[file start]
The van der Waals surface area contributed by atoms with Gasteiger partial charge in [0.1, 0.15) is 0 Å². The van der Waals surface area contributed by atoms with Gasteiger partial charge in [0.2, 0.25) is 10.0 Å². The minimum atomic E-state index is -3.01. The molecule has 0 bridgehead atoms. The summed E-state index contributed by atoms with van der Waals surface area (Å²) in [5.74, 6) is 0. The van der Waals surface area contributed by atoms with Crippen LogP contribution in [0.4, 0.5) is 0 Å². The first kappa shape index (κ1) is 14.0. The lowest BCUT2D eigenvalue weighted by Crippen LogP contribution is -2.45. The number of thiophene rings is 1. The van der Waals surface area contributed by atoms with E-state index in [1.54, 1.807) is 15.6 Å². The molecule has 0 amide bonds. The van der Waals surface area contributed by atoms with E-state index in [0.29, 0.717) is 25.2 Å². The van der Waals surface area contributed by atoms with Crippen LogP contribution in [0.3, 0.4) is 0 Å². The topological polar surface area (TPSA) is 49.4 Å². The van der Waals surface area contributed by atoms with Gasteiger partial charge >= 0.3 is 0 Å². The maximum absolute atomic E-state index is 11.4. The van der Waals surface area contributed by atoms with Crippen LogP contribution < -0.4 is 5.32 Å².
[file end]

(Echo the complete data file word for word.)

The van der Waals surface area contributed by atoms with Gasteiger partial charge in [0.1, 0.15) is 0 Å². The van der Waals surface area contributed by atoms with Gasteiger partial charge in [0.2, 0.25) is 10.0 Å². The minimum atomic E-state index is -3.01. The molecule has 0 bridgehead atoms. The summed E-state index contributed by atoms with van der Waals surface area (Å²) in [5.74, 6) is 0. The van der Waals surface area contributed by atoms with Crippen LogP contribution in [0.4, 0.5) is 0 Å². The first kappa shape index (κ1) is 14.0. The lowest BCUT2D eigenvalue weighted by Crippen LogP contribution is -2.45. The number of thiophene rings is 1. The van der Waals surface area contributed by atoms with E-state index in [1.54, 1.807) is 15.6 Å². The molecule has 0 amide bonds. The van der Waals surface area contributed by atoms with E-state index in [0.29, 0.717) is 25.2 Å². The van der Waals surface area contributed by atoms with Crippen LogP contribution in [0.3, 0.4) is 0 Å². The topological polar surface area (TPSA) is 49.4 Å². The van der Waals surface area contributed by atoms with Gasteiger partial charge >= 0.3 is 0 Å². The maximum absolute atomic E-state index is 11.4. The van der Waals surface area contributed by atoms with Crippen LogP contribution < -0.4 is 5.32 Å².